> The implicit contract in that case is that nobody else considers that branch to be usable until it's merged.

'not usable', then, includes not being able to link to specific sourcecode in that branch with a URL.

You pays your money and you takes your chance.

I do not mind feature branch rebasing, when it does not violate the publicity rule (let's call it that). After the history is public, rewriting history is such a dangerous endeavor as to be completely inadvisable. More so, if one is actually looking at the end goal: a linear repository history. I can't even understand the need for a (fake) linear repository history.

I have come to understand the need.

If a feature branch is under development for a year, and then merged in.... you wind up with commits in master that only appeared today, but are dated (and appear in the commit history timeline) up to a year ago. It's actually a different kind of 'rewriting history', really.

This can be very confusing when trying to figure out what happened. And even worse when trying to figure out where a bug was introduced (via git bisect or manually).

Still, I, like you, try to avoid rebase history rewrites whenever possible, because they can lead to such messes. But I've come to understand why people want them, it's not just "aesthetically pleasing commit history", which sounds kind of inane I agree.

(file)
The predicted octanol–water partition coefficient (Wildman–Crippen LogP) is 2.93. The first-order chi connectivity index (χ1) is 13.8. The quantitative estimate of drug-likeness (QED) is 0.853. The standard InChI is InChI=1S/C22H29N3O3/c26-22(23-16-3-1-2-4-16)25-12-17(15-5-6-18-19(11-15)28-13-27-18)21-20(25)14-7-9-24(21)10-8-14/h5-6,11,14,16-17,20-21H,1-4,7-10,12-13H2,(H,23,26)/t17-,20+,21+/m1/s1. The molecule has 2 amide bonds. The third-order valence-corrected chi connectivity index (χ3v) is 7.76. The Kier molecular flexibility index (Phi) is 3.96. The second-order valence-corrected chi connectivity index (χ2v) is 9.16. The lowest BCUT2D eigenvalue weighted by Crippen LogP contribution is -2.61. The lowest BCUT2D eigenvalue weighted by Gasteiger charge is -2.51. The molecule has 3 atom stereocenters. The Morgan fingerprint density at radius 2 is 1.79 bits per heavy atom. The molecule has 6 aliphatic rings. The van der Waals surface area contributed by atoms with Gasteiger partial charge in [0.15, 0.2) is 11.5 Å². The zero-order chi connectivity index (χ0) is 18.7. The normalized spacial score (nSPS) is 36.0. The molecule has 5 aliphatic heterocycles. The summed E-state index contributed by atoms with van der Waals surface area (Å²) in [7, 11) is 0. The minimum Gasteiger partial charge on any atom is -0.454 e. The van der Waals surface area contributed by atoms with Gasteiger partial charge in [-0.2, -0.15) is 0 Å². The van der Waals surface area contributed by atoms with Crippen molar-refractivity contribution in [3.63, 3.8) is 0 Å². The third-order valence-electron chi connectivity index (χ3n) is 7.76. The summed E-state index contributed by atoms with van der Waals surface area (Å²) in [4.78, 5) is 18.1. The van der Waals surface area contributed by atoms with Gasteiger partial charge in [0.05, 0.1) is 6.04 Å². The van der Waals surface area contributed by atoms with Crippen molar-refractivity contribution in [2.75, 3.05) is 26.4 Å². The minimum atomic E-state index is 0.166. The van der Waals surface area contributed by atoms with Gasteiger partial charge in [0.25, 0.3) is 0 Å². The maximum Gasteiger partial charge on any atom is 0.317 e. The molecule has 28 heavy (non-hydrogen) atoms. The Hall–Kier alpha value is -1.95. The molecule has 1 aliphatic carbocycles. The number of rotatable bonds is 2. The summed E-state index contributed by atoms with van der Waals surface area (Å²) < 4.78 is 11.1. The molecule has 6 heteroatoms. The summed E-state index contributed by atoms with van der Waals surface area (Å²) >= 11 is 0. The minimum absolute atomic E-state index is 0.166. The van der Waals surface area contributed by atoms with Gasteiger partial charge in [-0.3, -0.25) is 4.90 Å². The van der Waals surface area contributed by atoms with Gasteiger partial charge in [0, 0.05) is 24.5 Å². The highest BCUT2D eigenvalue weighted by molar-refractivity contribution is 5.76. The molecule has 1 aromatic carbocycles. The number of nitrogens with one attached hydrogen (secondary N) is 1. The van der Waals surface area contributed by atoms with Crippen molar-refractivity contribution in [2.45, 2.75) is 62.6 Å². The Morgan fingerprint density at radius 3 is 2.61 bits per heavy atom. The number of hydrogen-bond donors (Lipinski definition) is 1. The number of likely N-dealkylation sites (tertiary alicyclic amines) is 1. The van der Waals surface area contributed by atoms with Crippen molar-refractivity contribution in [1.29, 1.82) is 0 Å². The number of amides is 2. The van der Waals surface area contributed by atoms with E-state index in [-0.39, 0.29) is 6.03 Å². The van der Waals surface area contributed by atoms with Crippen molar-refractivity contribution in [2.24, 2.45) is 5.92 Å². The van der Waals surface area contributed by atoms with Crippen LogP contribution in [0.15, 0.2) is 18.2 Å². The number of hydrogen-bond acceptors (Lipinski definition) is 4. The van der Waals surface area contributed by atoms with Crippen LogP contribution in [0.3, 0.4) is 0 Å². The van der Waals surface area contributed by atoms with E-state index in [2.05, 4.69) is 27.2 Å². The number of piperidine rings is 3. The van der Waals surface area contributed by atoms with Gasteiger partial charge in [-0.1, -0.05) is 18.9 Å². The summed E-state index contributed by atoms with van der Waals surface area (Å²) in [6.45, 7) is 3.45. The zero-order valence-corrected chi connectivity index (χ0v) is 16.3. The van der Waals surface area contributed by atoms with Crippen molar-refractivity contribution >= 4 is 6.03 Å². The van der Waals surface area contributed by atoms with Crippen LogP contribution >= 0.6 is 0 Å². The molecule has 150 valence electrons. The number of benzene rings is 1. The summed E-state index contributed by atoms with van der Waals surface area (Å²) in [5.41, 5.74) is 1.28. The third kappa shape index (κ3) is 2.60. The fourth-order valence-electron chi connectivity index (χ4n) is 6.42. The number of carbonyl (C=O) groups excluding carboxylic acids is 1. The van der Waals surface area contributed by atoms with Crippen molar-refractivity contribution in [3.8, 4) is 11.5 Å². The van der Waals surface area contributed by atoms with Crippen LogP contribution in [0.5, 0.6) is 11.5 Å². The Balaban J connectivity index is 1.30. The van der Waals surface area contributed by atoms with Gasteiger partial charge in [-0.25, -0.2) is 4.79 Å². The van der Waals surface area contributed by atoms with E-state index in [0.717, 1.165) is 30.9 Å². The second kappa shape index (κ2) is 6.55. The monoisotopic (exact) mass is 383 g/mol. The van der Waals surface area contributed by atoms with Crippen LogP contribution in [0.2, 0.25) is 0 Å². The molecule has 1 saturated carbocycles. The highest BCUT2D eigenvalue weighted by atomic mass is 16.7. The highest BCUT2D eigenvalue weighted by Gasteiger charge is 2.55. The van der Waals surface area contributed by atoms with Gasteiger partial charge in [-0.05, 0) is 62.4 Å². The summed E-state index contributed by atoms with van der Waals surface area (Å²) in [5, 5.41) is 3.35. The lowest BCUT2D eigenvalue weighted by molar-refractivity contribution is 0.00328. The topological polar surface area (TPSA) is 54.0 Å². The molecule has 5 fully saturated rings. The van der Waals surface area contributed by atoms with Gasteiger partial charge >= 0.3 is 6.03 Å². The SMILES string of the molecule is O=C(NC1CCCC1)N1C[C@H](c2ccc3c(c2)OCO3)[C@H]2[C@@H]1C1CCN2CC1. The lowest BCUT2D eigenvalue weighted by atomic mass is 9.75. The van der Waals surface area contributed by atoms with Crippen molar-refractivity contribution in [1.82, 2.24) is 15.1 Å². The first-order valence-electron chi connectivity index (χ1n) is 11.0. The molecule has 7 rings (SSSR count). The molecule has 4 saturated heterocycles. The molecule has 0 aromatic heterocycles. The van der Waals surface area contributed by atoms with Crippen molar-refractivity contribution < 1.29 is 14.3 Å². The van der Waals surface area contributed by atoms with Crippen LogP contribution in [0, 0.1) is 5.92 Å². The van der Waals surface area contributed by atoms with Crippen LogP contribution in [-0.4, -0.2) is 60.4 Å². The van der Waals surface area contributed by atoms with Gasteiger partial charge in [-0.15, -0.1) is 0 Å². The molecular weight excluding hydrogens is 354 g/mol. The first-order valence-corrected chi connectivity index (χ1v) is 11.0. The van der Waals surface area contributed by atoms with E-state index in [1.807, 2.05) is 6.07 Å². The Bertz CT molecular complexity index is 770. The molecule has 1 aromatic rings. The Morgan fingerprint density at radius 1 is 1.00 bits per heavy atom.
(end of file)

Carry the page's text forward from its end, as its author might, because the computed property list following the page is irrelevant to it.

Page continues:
Then "only when it's not public" rule effectively means "never do it" for most people's development practices. Anything that takes longer than an hour or so for me to do is going to be in a public repo, for the 'backup' nature of making sure i don't lose it while in progress if nothing else. Anything that more than one person collaborates on (or you want code review suggestions on) obviously is going to be in a public repo. It's pretty rare feature branch work I do that never makes it into a public repo (before it's committed to master).

I often wished that I could link to function names or so instead.

In Trac you can link to #/searchterm.

I've always linked to line numbers under specific commits or tags. Didn't know about the 'y' shortcut though, very helpful.